What is the cost to society of excluding people? Most of us take inclusion for granted. But sadly there are many different community groups that experience exclusion and social isolation based on parameters out of their control. Take for instance the elderly, the less mobile, those with hearing impairment, visual impairment, mental health conditions, intellectual disability, the economically disadvantaged, those on the autism spectrum and children with special needs. All of these groups are excluded from what most of us would consider normal daily life. And this doesn’t even touch those who suffer exclusion based on race, religion, gender, sexual orientation and political views.
Watch Marcus’ story
Inclusion at its very simplest means that everyone in a community is able to connect and engage. Think of all the times that you have felt excluded and how that has made you feel. Our world will be a better place if we can achieve a state where everyone can belong, and everyone is included.
Diversity and inclusion has been on many corporate agendas for years and has proven time and time again to improve top-line performance, strengthen client relationships and increase employee motivation and retention. Yet we need to think more broadly than just the existing workforce. Many individuals are excluded from mainstream workforce participation. The onus is on all of us to change the current mindset of what constitutes inclusion as early as possible, long before people enter the workforce.
Consider for a moment a child with special needs requiring a little more of a helping hand than those who are developing normally. Play is the universal need that all children share. Yet children with disabilities or delays in their development are often excluded from their play environments. A typical play environment might have a swing set, a slippery dip, a climbing frame and a see-saw. A child in a wheelchair is instantly excluded from participation. A child with autism will often feel overwhelmed and not be able to engage with the traditional equipment. A child with sensory processing disorder will in all likelihood want to keep a distance from other children and not cope with how the play equipment feels on their skin. In all cases, the child is excluded. And in many cases, the siblings, parents, grandparents, carers of the child are excluded too as it all becomes too hard. Playgrounds typically bring people together, but for children with special needs and their families, playgrounds can push them further away excluding them from their community.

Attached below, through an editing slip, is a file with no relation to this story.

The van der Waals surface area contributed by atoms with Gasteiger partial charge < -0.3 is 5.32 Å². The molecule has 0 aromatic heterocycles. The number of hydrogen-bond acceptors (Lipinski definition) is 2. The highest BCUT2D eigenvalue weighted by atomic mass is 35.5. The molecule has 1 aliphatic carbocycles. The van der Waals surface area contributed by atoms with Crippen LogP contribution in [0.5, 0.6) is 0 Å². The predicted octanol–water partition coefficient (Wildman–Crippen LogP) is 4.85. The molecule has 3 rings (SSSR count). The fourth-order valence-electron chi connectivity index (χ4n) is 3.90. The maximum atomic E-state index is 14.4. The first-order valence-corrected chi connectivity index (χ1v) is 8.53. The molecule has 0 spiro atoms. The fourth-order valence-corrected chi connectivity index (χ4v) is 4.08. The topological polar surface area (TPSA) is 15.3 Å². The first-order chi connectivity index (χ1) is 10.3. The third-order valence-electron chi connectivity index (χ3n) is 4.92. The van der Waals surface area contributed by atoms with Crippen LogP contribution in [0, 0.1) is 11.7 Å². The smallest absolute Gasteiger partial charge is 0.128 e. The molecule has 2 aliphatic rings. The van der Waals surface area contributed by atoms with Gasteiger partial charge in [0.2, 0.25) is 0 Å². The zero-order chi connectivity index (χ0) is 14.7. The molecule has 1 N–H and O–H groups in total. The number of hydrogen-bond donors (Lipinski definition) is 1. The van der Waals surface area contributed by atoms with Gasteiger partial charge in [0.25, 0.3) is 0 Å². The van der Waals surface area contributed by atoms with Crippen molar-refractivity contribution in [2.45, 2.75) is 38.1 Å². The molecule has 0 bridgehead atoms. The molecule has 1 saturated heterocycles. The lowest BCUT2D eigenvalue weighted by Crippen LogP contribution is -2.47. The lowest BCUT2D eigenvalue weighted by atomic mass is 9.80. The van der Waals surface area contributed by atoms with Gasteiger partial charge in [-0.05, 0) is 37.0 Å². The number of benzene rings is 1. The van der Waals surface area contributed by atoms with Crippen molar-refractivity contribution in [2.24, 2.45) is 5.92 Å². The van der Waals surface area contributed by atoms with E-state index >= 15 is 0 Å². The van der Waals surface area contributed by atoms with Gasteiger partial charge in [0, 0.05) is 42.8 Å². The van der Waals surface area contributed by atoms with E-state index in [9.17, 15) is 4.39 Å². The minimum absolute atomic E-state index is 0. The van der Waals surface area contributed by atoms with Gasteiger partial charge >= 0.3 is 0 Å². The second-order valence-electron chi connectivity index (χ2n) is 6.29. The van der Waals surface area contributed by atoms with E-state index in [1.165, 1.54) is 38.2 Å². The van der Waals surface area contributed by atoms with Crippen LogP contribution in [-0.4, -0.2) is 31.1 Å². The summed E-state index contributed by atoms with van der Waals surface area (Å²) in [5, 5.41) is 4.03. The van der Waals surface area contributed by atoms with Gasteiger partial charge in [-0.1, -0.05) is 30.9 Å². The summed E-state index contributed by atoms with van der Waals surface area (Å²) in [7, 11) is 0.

Inclusive play is more than just access; it is it means equal participation. The solution for inclusive play doesn’t need to be expensive, it all comes down to design. All that’s required are ideas, conversations and imagination. And partnerships to build and create possibilities.
At Cushman & Wakefield, we stand for inclusion and are delighted to be the inaugural access and inclusion partner for Vivid Sydney 2017, which is the largest light, music and ideas festival in the world, attracting 2.3 million visitors in 2016. Our vision, along with Destination NSW is to make Vivid Sydney an inclusive and accessible event for all members of the community.
Get involved. Send us a message and let us know if you want take part in similar activities with Cushman & Wakefield.